Just three months after scoring a breakthrough device designation from FDA, SyncThink's Eye-Sync technology is already being used on sports fields across the United States.
This week the Premier Lacrosse League (PLL), America's first professional field lacrosse league with 160 male players, said it will adopt SyncThink's eye-tracking system into its concussion management protocol. The league will use the platform to perform comprehensive player baseline evaluations pre-season, during in-game assessments to determine the status of players with suspected head injuries, and in evaluating whether or not it is safe for a player to return to play.
While other sports organizations already use the Eye-Sync technology, including the Golden State Warriors, the Atlanta Hawks, and the Washington Wizards, the PLL is the first to adopt the technology league-wide. Founded in 2018 by lacrosse superstar Paul Rabil and his brother Mike, the PLL’s inaugural season is set to debut on June 1.
“As we prepare to embark on our inaugural season, it’s essential that we prioritize both the health and personal safety of our amazing group of players,” aIS PLL CEO Mike Rabil. “We are thrilled to partner with SyncThink this year. Their innovative technology will aid our medical teams throughout PLL games and ensure that our players are protected at all costs.”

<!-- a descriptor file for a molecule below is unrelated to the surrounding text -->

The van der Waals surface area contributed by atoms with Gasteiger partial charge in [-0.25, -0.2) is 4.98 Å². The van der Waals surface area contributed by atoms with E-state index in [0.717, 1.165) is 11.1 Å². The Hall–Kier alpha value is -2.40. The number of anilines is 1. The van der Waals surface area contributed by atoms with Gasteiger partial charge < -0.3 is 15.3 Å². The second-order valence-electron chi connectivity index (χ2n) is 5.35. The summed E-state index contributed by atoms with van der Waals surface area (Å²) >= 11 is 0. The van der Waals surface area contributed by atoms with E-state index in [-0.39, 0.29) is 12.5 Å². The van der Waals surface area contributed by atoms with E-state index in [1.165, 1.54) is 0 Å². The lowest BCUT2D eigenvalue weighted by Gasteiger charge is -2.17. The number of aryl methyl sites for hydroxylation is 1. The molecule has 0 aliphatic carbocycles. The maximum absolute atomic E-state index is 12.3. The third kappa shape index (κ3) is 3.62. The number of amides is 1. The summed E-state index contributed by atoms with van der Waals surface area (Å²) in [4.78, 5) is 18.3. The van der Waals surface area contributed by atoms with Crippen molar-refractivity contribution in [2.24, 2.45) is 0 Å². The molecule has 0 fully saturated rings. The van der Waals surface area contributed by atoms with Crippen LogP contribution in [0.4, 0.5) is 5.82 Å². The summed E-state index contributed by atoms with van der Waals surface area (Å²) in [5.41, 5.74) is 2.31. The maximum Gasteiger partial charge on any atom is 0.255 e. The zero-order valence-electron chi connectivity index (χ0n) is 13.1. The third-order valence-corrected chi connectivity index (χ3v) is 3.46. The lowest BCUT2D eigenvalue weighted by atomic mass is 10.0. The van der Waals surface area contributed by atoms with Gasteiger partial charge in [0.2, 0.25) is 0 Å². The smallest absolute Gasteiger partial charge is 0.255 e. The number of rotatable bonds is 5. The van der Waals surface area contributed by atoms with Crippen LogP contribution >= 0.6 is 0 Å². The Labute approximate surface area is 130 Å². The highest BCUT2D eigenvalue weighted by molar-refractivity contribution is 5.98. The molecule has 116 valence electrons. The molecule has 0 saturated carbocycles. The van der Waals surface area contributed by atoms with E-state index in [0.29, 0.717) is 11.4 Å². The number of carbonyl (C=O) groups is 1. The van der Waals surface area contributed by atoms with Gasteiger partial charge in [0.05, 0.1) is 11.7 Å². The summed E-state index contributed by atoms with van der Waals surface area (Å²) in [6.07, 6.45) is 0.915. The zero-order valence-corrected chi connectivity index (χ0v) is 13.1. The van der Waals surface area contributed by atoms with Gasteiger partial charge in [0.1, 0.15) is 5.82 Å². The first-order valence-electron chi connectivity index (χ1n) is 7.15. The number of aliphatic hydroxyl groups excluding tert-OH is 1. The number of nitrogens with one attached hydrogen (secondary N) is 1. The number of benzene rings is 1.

The league features six teams competing over a 14-week tour schedule taking place in 12 major market cities.
“It’s a tremendous opportunity for us to partner with the PLL in their inaugural season,” said Doug Appleton, senior vice president of business development at SyncThink. “They are backing up their ‘We the Player’ motto by bringing cutting edge technology like Eye-Sync to their sidelines to help their medical staff analyze potential concussions to their players, and most importantly, their safe return to play.”
The virtual reality-based eye-tracking technology was developed over 15 years of clinical research in collaboration with the U.S. Department of Defense. The system is designed to provide a variety of objective assessments that can be rapidly performed to accurately identify visual impairments. Once these impairments have been identified, trained clinicians can use Eye-Sync's metrics to monitor improvement and provide dynamic visual training to improve brain performance.
FDA granted the technology a breakthrough device designation in February because of its potential to provide objective measurements to aid in the assessment of concussion.
In addition to sports organizations, SyncThink has partnered with medical centers such as Massachusetts General Hospital, Children's National Hospital, and Stanford Children's Hospital to provide patient care.
Editor's note: The headline and subheadline have been changed to state that the technology is part of the PLL's concussion management protocol.